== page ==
GREEN BAY — The Green Bay Packers offense flipped the script Sunday, Sept. 15.
Then their script ran out of plays and, not coincidentally, their offense to ran out of gas.
Not that it mattered for a Packers team that relied on its improved defense to stiff-arm the onrushing Minnesota Vikings for a 21-16 victory in their home opener at Lambeau Field, pushing its record to 2-0 and marking it as one of the NFL's surprise early season teams.
Unlike their season-opening, 10-3 victory over the Chicago Bears, the Packers couldn't have looked better on offense at the start of the game Sunday.
Against Chicago, the offense had three-and-outs on its first three possessions and never got appreciably better.
Against Minnesota, the Packers scored touchdowns on each of their first three possessions, racing to a 21-0 lead in stunningly easy fashion.
Once the Packers worked through their 20-play, game-opening script, however, the energetic home crowd was reminded that the shiny, new offense of first-year coach Matt LaFleur remains under construction. That's OK, the way the Packers defense is playing, the offense can take its sweet time coming together. Besides, scoring 21 points and rolling up 171 yards on the first three possessions was tangible evidence that progress is being made.
"We've had a couple good quarters out of eight," quarterback Aaron Rodgers said. "We've got a lot of work to do. The fun thing about it is, we have moved the ball at times very easily. I think we made improvements from Week 1 to Week 2, but the biggest thing is we're 2-0. We owe a lot of that to our defense. ... But I think there's still a lot of great potential in this offense."
Actually, the offense has probably played one good quarter out of eight, but what a quarter it was. Rodgers was completing passes at every level, running back Aaron Jones was grinding out yards and wide receiver Davante Adams kept getting open against a Vikings defense that is on a par with the Bears' elite unit.
For a brief stretch, the Packers offense was a sight to behold, a smooth-running machine that combined precision and deception to keep the Vikings defense on its heels. This was how the offense was supposed to look when LaFleur, with a sparkling offensive pedigree in hand, was hired to replace Mike McCarthy.
The offensive splurge didn't last, but it didn't have to. For a short time anyway, the promise and potential of LaFleur's offense was out there for all to see.
"It felt crisp, it felt clean," LaFleur said. "We were getting chunk plays both in the run game and in the passing game. I thought our operation was good. We were converting on third down. I think the two third downs that we did not convert in the first half were the two short-yardage situations. So, the operation felt smooth."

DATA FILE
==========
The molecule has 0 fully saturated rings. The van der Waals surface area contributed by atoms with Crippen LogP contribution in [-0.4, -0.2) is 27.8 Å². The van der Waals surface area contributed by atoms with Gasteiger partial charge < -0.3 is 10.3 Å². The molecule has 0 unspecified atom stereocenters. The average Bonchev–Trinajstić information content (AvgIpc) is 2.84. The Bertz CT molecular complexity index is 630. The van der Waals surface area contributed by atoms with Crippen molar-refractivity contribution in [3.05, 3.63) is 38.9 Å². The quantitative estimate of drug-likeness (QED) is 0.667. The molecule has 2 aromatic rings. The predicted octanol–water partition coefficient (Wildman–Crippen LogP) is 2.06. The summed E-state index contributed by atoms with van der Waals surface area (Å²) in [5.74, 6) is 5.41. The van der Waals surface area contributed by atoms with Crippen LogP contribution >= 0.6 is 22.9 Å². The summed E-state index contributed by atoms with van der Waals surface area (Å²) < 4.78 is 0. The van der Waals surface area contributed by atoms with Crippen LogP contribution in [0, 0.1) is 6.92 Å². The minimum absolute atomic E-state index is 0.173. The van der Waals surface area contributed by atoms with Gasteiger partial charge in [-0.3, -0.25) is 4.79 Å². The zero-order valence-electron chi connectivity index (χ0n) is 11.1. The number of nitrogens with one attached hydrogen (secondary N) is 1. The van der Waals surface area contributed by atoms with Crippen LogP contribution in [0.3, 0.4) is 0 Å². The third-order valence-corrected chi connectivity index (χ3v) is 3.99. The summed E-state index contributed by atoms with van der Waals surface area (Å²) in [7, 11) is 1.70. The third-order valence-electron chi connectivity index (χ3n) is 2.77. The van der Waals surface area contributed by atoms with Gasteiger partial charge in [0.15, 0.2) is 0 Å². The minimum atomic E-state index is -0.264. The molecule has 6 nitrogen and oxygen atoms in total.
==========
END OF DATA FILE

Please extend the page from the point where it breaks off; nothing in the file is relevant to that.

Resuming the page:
If the Packers can smooth it out for four quarters, there's no telling where this season could end up. But as good as the offense was at the start, it was just as ineffective the rest of the way, something that can't be discounted.
The Packers had 167 yards and 21 points in the game's first 16 minutes, 168 yards and no points in the final 44. At 21-0, Rodgers had completed 10 of 11 passes for 141 yards and two touchdowns. For the rest of the game, he was 12-of-23 for 68 yards.
Still, it's hard not to look at the first three offensive series and imagine the possibilities because everything LaFleur talked about bringing to Green Bay was on display.
On the very first play, Rodgers used a play-action fake and found Adams deep for 39 yards. On second down, two backs — Jones and Jamaal Williams — were in the game, Williams went in motion and Rodgers threw a swing pass to Jones for 6 yards. Two plays later, they used the same motion, only this time Rodgers faked to Jones and found Williams with a screen pass on the other side, resulting in a 15-yard touchdown.
The Packers' second possession was highlighted by heavy usage of Adams. To free him from every-down coverage by the Vikings' best cornerback, Xavier Rhodes, LaFleur moved Adams into the slot or used him in bunch formations. Adams beat safeties for receptions of 21 and 6 yards, both of which converted third downs.
On the third scoring drive, LaFleur put Rodgers on the move. The quarterback rolled left and completed a 15-yard pass to Adams, then rolled right and tossed a 7-yard pass to Jones that he carried to the 2.
While all this was going on, LaFleur was also establishing the run with Jones, something the Packers couldn't do against the Bears.
"We came out hot," Jones said. "We thought we could do no wrong. We've just got to continue to work at it because the fourth drive, fifth drive, sixth drive, we want points on those as well. You want something positive to move the ball. We did come out with a great start though, which is what coach wanted, but we've got to continue to build on that."
They'll have to because once the Packers went off their script, things didn't go so well. The Vikings' zone coverage kept the Packers receivers from getting open and the offense was never able to adjust.
Still, this was the first time Packers fans got to see the dizzying array of motions and actions in LaFleur's offense and the big plays that result from them. For one quarter anyway, the fans had to like what they saw.
Packers trade Davis
The Oakland Raiders acquired wide receiver/returner Trevor Davis from the Packers, according to multiple reports Wednesday, Sept. 18.
The compensation for Davis has yet to be reported.
Davis, 26, was a fifth-round pick of the Packers in 2016. He has one catch for 28 yards through two games this season along with three punt returns for 1 yard.
He has 40 punt returns for 449 yards (11.2 average) and 35 kick returns for 791 yards (22.6 average) in his career, along with nine catches for 122 yards and a touchdown.
Davis had five receptions for 78 yards and a touchdown against the Raiders in a preseason game Aug. 22.